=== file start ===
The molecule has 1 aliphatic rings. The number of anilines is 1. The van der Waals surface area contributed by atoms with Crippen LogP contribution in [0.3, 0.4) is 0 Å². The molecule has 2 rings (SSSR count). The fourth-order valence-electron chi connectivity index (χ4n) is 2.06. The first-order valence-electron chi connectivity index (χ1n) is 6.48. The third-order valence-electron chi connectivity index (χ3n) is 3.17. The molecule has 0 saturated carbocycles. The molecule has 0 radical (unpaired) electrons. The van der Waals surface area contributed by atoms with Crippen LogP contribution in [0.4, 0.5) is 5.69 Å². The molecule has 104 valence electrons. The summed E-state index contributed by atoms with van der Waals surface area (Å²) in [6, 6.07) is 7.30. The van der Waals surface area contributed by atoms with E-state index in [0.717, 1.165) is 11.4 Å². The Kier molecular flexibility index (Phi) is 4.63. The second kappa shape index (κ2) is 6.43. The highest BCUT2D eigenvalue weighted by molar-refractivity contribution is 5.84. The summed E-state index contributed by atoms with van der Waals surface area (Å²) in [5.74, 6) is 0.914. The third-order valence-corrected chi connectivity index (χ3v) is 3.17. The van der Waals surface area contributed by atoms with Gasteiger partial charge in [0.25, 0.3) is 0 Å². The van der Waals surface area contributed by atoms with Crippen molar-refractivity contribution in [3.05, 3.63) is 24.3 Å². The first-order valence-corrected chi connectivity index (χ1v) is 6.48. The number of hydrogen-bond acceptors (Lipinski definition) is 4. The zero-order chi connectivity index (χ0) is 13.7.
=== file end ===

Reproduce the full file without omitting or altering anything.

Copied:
The molecule has 1 aliphatic rings. The number of anilines is 1. The van der Waals surface area contributed by atoms with Crippen LogP contribution in [0.3, 0.4) is 0 Å². The molecule has 2 rings (SSSR count). The fourth-order valence-electron chi connectivity index (χ4n) is 2.06. The first-order valence-electron chi connectivity index (χ1n) is 6.48. The third-order valence-electron chi connectivity index (χ3n) is 3.17. The molecule has 0 saturated carbocycles. The molecule has 0 radical (unpaired) electrons. The van der Waals surface area contributed by atoms with Crippen LogP contribution in [0.4, 0.5) is 5.69 Å². The molecule has 104 valence electrons. The summed E-state index contributed by atoms with van der Waals surface area (Å²) in [6, 6.07) is 7.30. The van der Waals surface area contributed by atoms with E-state index in [0.717, 1.165) is 11.4 Å². The Kier molecular flexibility index (Phi) is 4.63. The second kappa shape index (κ2) is 6.43. The highest BCUT2D eigenvalue weighted by molar-refractivity contribution is 5.84. The summed E-state index contributed by atoms with van der Waals surface area (Å²) in [5.74, 6) is 0.914. The third-order valence-corrected chi connectivity index (χ3v) is 3.17. The van der Waals surface area contributed by atoms with Gasteiger partial charge in [0.25, 0.3) is 0 Å². The van der Waals surface area contributed by atoms with Crippen molar-refractivity contribution in [3.05, 3.63) is 24.3 Å². The first-order valence-corrected chi connectivity index (χ1v) is 6.48. The number of hydrogen-bond acceptors (Lipinski definition) is 4. The zero-order chi connectivity index (χ0) is 13.7.